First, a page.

Last year, colleges and universities nationwide felt the effects of the slow economy as endowments turned in poor performance and on-campus recruiting by employers dropped significantly. Yet as even the wealthiest schools plan budget cuts, UR remains confident of its financial footing.

“The general conditions are tough in the economy. This is a change in the environment affecting all universities,” Senior Vice-President for Administration and Finance and Chief Financial Officer Ronald Paprocki said. According to Paprocki, for the fiscal year ending in June 2002, UR’s endowment decreased slightly, but the 2.8 percent hit that the university took was significantly below the average loss faced by schools nationwide.

In fact, as many institutions face a reduction in private gifts, UR has sustained an increase over the last two years. “We do well compared to our institutional peers…fundraising over the last few years has increased from historical levels because of increased efforts in alumni relations,” Paprocki said.

Since most universities experienced double digit gains during the market boom that ended three years ago, the current situation of continued endowment losses presents new challenges to many institutions. Stanford University has responded by asking departments to reduce budgets five to 10 percent and has instituted a hiring freeze. According to Dean of The College William Green, even Harvard, considered to be the wealthiest university in the country, has instituted a soft freeze on hiring.

Capital projects have also been postponed at other wealthy schools including Massachusetts Institute of Technology and Dartmouth College.Like most private universities, UR uses a combination of funds from its endowment, gifts, tuition and other revenue to operate. “[Since] a significant part of the school’s revenue is not increasing, there will be an effect on operations,” Paprocki said.

While UR has not planned any program cuts, it will continue to do everything possible to control increases in spending. Steps that have been taken already include the postponement of discretionary capital projects and the negotiation of fuel contracts to minimize increases in energy costs.

According to Green, undergraduate programs at the university will receive essentially the same funding as last year, but new initiatives will be restricted. “We did a lot of our cutting years ago,” Green said. “We’re already operating on a very tight budget.” According to Green, any tuition increases will be on par with those of comparable institutions.Response to job market

Seniors hoping for a resurrected job market since the disappointment many of last year’s graduates faced while seeking jobs may have to wait another year. Yet as salaries remain flat — with many firms planning no increases in entry level pay or in hirings from last year — and as on campus recruiting decreases, new job searching strategies at UR’s Career Center may provide hope.

“In tough times, on campus recruiting and formalized recruitment efforts, including postings, dramatically decrease,” Assistant Dean and Career Center Director Burt Nadler said. “Conversely, if candidates are to be effective, creative and proactive efforts must increase.”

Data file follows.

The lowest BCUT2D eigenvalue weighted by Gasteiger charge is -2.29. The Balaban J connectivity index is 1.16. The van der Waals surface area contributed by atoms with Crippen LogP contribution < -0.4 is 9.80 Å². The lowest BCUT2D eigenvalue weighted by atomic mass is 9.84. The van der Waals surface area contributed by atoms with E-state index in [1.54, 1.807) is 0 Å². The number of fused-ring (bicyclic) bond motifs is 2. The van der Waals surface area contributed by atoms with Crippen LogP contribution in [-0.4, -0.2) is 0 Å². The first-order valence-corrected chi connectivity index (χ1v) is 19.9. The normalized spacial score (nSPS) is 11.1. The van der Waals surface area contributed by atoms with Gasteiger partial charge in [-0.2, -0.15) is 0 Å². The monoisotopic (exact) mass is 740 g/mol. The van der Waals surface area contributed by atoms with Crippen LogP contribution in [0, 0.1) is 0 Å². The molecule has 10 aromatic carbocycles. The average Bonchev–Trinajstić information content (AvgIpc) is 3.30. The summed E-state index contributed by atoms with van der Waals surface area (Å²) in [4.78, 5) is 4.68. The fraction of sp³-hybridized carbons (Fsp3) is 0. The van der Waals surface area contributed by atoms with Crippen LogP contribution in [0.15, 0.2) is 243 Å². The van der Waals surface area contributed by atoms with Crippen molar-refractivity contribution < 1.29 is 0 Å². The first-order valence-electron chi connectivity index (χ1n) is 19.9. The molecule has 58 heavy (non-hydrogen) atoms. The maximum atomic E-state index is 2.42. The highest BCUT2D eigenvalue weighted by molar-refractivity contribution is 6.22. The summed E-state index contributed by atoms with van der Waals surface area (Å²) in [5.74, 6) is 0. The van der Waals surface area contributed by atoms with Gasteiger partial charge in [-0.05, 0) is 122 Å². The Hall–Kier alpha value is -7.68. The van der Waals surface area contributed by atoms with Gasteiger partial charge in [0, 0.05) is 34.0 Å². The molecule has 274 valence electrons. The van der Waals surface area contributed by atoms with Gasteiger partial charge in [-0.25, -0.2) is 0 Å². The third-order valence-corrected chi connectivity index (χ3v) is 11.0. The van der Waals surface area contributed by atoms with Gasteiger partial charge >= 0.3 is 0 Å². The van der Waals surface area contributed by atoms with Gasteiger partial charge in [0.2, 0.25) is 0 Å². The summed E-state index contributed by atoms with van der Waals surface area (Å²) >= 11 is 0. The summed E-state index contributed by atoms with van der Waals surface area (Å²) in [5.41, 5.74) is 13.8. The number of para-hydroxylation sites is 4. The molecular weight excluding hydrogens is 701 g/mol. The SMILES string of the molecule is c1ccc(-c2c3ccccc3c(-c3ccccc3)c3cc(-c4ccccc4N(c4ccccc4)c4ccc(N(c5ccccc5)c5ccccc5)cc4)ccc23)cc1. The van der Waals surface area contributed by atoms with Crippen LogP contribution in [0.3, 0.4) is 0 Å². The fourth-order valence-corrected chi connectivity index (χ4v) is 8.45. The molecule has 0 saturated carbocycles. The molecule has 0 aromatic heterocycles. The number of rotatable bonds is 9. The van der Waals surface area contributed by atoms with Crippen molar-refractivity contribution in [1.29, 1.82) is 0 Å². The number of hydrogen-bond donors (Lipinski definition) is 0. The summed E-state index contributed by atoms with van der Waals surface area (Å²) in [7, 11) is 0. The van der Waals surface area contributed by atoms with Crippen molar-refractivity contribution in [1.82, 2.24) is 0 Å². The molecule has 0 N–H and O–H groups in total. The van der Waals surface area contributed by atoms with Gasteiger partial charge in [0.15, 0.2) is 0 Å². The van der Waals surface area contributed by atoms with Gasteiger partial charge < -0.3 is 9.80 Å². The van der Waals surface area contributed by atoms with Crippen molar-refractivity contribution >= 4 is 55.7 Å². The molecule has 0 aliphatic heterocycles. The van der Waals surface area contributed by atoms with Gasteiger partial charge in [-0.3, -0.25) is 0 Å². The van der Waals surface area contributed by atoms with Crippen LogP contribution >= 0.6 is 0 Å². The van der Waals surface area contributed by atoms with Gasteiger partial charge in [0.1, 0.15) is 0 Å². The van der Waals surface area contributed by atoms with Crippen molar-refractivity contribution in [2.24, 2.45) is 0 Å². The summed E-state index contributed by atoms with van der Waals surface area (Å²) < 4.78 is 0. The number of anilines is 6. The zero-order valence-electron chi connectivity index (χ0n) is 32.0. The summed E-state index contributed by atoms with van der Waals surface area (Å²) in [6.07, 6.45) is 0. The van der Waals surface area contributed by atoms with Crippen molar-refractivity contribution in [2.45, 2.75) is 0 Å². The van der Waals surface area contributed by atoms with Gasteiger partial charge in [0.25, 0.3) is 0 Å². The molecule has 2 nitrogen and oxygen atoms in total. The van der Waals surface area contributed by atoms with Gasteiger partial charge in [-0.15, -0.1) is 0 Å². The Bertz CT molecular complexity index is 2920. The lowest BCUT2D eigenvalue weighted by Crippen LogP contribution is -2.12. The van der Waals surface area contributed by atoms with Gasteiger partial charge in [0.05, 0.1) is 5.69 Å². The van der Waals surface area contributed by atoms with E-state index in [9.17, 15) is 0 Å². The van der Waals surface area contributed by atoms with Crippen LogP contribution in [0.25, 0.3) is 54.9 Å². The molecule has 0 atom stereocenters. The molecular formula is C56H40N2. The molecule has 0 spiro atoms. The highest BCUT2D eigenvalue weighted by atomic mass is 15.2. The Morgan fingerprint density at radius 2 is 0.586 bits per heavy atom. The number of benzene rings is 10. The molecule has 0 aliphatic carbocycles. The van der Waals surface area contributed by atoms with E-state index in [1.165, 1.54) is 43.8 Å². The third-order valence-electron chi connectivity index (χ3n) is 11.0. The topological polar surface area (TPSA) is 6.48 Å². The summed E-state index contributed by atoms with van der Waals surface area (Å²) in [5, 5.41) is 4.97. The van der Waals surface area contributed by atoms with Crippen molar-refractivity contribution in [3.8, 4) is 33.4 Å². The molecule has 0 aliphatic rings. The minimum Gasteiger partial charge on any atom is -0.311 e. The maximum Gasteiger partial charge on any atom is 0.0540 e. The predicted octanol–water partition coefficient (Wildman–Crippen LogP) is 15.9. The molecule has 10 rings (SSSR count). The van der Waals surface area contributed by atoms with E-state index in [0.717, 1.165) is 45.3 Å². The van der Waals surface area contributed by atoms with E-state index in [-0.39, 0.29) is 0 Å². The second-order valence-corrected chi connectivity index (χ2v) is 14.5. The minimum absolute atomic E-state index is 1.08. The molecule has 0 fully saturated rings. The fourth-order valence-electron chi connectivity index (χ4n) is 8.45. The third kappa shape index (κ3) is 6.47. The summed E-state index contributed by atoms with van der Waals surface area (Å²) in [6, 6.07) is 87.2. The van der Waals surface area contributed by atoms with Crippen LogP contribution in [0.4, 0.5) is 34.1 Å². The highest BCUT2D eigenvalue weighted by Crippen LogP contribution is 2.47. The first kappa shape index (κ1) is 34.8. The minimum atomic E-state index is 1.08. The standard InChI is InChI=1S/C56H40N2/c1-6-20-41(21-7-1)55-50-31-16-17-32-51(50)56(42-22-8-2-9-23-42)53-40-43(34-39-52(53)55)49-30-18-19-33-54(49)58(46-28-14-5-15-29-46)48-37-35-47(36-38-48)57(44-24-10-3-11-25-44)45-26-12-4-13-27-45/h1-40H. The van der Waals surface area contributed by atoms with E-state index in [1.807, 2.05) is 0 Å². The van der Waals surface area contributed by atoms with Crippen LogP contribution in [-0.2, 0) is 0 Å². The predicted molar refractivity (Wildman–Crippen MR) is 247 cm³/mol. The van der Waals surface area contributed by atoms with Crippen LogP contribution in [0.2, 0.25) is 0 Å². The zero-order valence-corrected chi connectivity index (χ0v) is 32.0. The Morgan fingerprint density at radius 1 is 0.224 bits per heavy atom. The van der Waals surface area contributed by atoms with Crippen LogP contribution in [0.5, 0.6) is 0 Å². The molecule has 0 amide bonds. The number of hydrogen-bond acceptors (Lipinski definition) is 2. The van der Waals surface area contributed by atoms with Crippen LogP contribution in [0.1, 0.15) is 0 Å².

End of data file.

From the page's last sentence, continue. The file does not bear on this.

Last year, the Career Center developed new strategies specifically designed to provide students with the tools needed for a successful job search in these tough times. This initiative included the implementation of UR Contacts In Rsum Collections, which yielded over 8,000 resumes which were sent to 300 employers last year. “We have one of the best and largest undergraduate rsum collection programs in the country, and we are proud that it addresses the needs of our post-baccalaureate and internship job seekers, particularly during difficult economic and employment times,” Nadler said.

According to Nadler, because UR’s Career Center is not as dependent on recruiting as other institutions, students here have not been as affected by the nationwide decrease in employer presence on campus.Student reaction

However, the general effects of a slow economy have been frustrating to many students at the university who are seeking internships and entry-level positions.

“You can tell everyone is feeling the effects because they are planning on going to graduate school. It will be interesting in two or three years when so many people will be even more educated and looking for jobs,” junior Sarah Malecki said.

Senior Melita Thomas has had difficulties finding a company that is hiring. “I went to the Career Center for help but there is only so much they can do,” Thomas said. “Companies I talked to said they were reluctant to hire anyone at this time.”

Senior Odetta Fraser has elected to go to graduate school in hopes that an advanced degree will expand her career opportunities in these tough times. “While experience would have been good, this is not the time to get experience,” Fraser said.

Students not faced with graduation this year have hopes for the future, but are still concerned. “Hopefully by the time I graduate it will be better,” sophomore Mike Kagan said.

Nadler offered some advice to students who feel disappointed by the employment environment. “Stay focused, start early, be persistent, remain patient, and don’t be surprised if you have to ‘turn up the heat’ on your efforts,” Nadler said.

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